The LA Times recently published an article calling into question the viability of Orange County’s Toll Roads in light of a formal inquiry launched by state Treasurer Bill Lockyer into whether the roads can cover the interest payments to private investors who purchased tollway bonds. This could be a sit-com if it weren’t funny, however.
Orange County is the toll road capital of the State of California, with almost 60 miles of toll roads, adding to the highly successful Riverside County/Orange County 91 Express Lanes. As a result, commuters have been able to make choices about travel for decades, paying a little extra fee for faster service, or not depending on the driver’s schedule. And now we see Los Angeles following in OC’s footsteps with the opening of the I-110 Express Lanes and coming soon I-10 Express Lanes in downtown.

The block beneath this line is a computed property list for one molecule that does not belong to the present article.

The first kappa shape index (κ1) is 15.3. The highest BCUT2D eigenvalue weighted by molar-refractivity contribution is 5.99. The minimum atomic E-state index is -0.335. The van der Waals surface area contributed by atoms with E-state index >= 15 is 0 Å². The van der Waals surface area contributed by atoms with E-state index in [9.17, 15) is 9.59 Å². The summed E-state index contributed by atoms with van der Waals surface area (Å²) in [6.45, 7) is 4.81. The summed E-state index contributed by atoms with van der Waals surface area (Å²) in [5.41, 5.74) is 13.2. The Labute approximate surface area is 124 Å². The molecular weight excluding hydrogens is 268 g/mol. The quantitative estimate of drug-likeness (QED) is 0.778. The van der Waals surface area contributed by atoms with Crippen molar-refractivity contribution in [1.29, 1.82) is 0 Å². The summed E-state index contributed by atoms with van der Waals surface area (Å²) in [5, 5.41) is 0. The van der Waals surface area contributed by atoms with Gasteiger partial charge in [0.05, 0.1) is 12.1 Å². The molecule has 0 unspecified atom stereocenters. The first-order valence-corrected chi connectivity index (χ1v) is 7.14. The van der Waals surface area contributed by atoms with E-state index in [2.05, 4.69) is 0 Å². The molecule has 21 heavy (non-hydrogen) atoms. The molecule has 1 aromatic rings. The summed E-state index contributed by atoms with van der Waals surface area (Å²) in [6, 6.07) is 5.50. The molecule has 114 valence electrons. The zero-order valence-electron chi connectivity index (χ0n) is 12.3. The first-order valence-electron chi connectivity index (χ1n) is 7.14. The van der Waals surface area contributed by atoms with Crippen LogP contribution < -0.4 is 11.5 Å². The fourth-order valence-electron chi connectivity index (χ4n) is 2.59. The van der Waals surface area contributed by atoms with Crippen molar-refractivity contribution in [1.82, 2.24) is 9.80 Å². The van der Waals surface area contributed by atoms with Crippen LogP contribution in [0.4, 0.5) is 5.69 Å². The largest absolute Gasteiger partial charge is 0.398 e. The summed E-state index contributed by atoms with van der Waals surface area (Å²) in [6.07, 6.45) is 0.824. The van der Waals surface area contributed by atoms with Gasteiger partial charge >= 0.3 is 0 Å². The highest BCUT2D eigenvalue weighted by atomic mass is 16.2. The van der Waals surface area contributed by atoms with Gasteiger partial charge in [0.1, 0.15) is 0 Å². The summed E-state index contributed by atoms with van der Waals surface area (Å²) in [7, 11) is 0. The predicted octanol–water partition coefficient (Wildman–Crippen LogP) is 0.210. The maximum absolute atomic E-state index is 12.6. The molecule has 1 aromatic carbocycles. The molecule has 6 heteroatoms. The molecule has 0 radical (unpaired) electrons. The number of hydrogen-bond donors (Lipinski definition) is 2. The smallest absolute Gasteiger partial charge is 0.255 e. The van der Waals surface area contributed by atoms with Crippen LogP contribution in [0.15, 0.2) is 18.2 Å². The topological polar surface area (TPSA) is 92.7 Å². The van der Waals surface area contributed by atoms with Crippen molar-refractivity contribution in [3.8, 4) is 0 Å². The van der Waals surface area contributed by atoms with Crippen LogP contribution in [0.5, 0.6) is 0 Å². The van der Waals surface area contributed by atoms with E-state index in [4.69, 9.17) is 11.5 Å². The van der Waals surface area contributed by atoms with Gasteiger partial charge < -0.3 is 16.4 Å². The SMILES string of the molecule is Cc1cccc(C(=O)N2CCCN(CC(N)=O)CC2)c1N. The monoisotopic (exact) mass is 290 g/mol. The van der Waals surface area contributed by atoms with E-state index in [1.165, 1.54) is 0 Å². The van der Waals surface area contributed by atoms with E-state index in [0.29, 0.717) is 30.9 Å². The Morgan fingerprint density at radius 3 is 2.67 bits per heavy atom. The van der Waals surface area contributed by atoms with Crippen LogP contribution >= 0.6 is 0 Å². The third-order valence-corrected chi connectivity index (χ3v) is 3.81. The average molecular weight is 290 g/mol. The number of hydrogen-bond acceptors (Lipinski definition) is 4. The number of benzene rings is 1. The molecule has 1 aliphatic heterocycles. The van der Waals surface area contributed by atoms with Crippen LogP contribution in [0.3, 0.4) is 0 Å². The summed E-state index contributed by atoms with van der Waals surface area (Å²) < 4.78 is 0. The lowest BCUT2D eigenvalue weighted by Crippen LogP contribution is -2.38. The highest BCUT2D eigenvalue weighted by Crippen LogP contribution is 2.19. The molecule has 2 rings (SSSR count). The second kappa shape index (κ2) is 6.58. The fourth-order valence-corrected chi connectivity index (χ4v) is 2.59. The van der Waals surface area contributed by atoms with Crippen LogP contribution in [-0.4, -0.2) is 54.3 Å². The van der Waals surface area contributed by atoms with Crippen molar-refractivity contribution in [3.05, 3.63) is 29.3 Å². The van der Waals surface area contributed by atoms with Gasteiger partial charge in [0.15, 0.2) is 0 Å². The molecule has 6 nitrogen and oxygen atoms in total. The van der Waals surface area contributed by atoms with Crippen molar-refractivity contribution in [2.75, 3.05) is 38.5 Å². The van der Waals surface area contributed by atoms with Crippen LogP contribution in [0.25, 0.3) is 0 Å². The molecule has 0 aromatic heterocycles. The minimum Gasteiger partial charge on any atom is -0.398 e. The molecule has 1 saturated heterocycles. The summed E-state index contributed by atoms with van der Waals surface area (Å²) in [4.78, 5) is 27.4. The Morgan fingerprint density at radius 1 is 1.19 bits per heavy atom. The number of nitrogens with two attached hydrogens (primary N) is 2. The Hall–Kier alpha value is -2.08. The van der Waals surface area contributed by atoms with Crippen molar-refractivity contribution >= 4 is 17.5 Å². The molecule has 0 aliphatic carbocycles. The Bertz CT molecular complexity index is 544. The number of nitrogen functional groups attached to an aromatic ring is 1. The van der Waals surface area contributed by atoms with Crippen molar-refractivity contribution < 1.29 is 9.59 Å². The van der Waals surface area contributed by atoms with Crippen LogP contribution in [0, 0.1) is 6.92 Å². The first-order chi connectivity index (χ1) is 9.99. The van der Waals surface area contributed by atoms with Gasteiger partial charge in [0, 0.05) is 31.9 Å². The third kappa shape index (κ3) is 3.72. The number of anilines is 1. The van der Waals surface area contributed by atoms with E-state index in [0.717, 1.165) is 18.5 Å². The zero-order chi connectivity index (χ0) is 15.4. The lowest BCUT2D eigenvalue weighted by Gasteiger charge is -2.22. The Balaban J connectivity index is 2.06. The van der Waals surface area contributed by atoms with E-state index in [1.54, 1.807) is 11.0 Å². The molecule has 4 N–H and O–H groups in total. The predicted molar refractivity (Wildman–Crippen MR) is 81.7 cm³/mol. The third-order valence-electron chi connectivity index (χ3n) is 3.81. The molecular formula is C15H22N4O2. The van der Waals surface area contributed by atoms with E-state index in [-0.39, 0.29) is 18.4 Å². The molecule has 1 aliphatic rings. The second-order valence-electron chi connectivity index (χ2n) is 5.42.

But the irony of the day is that if, in fact, the Orange County toll road system is in financial trouble, it is due in large part to government officials–including Bill Lockyer, in his former role as California Attorney General–suing to stop the Transportation Corridor Agencies, and others doing everything in their power to prevent, over-regulate or delay the completion of the system to assure financial viability.
TCA has been stopped at every attempt to connect the toll road system to the I-5 freeway (denied last by the California Coastal Commission) and just this month, Orange County Transportation Authority (OCTA) rejected an express lane/toll connection between the I-73 toll road and the I-405 freeway. The very folks in the Times’ story complaining about the financial viability of toll roads have actually contributed to the slow torture of a great idea: choice.
P.S. It’s also time to better align Orange County’s two transportation agencies, TCA and OCTA, now that they are both collecting tolls.